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Hack 15. Steer Clear of System Tables

Avoid incorrect results by leaving system tables out of your table count and definition routines.

How many tables are in your database? You might think finding this out is as easy as counting how many tables are listed on the Tables tab of your database window. To that I respond, "Try again!"

Access uses a number of system tables to control its own internal workings. Usually, these additional tables are hidden, but they are there nonetheless. Figure 2-8 shows a database with some tables.

Figure 2-8. Tallying the tables

It looks like this database contains eight tables, doesn't it? Let's try getting a count in a different way. In the VB Editor, activate the Immediate window (Ctrl-G). Then, enter the following code snippet and press the Enter key:


Figure 2-9 shows the code and its results in the Immediate window. For the database in Figure 2-8, the result is 15, so Access is telling us the database actually contains 15 tables, although only eight are visible on the Tables tab.

Figure 2-9. Counting all the tables

The code snippet tells the truth, however: this database does indeed contain 15 tables. The ones you couldn't see before are the system tables. Let's display them!

Back in the database proper (not the VB Editor), use the Tools Options menu to display the Options dialog box. Select the View tab. As shown in Figure 2-10, one of the options in the Show area is to display system objects. Select this checkbox to make the system tables visible.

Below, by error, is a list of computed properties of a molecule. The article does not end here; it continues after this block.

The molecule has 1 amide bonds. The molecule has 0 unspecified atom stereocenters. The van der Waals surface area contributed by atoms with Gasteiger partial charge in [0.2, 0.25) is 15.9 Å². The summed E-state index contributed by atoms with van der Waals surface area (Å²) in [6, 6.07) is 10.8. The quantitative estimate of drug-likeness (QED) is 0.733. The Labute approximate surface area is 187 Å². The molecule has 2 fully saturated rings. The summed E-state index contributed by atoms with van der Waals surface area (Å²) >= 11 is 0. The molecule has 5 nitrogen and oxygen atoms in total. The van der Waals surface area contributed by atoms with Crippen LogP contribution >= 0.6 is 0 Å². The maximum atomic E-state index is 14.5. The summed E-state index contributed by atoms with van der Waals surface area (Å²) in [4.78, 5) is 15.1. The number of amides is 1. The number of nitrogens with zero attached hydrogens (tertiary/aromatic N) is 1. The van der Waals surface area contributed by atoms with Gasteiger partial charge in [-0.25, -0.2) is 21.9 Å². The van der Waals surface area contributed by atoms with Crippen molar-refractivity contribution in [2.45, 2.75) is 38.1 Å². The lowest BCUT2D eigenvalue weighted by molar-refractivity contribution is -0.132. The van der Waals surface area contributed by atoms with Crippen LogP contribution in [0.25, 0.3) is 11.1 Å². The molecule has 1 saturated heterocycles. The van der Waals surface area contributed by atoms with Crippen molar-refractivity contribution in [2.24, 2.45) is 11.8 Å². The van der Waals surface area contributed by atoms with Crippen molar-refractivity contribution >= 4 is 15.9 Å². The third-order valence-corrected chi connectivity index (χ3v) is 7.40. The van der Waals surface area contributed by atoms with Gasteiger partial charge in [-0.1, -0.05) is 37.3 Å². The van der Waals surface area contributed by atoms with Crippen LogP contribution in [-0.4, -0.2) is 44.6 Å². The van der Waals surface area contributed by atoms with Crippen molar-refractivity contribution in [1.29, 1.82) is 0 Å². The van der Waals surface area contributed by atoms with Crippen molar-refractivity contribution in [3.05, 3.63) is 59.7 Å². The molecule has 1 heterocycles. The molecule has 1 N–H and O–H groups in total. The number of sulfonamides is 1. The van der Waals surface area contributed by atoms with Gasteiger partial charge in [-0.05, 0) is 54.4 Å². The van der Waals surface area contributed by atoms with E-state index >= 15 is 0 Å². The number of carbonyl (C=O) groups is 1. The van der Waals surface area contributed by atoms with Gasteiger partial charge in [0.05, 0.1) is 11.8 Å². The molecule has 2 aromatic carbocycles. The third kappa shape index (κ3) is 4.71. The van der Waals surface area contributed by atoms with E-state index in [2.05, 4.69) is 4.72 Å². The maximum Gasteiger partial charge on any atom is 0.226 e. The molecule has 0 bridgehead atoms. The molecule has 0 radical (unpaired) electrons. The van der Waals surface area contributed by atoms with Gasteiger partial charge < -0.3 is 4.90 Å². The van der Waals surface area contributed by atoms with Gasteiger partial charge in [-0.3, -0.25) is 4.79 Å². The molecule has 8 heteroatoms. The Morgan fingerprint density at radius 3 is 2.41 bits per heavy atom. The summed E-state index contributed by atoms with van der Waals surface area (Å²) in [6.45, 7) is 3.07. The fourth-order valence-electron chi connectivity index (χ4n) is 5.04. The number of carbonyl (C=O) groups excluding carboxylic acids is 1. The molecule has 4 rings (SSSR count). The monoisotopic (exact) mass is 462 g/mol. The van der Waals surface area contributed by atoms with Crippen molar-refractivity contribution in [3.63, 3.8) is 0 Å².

Figure 2-10. Selecting to show system objects

Now, looking at the Tables tab in Figure 2-11, you can see the system tables.

Note that all the system table names start with MSys. This is actually a useful attribute about these tables because it makes it easy to remove them from a table count.

Figure 2-11. Displaying all tables, including system tables

2.4.1. The Code

But why does any of this matter? One reason is that an application might need to iterate through all the tables in a databaseperhaps to add a property, to look for a field or data, to alter the table structure in some way, and so on. In such circumstances, the system tables must be avoided. Fortunately, a simple code routine easily handles this by purposely avoiding all tables that have names beginning with MSys, as follows:

	Sub count_tables()
	'list tables in database
	Dim table_num As Integer
	Dim tbl_count As Integer
	With Application.CurrentData
	  For tbl_count = 1 To .AllTables.Count
        If Left(.AllTables(tbl_count - 1).Name, 4) <> "MSys" Then
          Debug.Print .AllTables(tbl_count - 1).Name
        End If
	  Next tbl_count
	End With
	End Sub

This code routine cycles through all the tables in the database and writes the name of each table to the debug (Immediate) window, as long as the table's name doesn't start with MSys. To use this routine, replace the table names with any particular per-table processing you need.

2.4.2. Running the Code

Figure 2-12 shows the output of this routine. The Immediate window is filled with just the pertinent application data tables, and that's exactly what we need.

Figure 2-12. Listing just the data tables

By isolating the data tables from the system tables in this way, you can work with the data tables how ever you want, without worrying about crashing your application.

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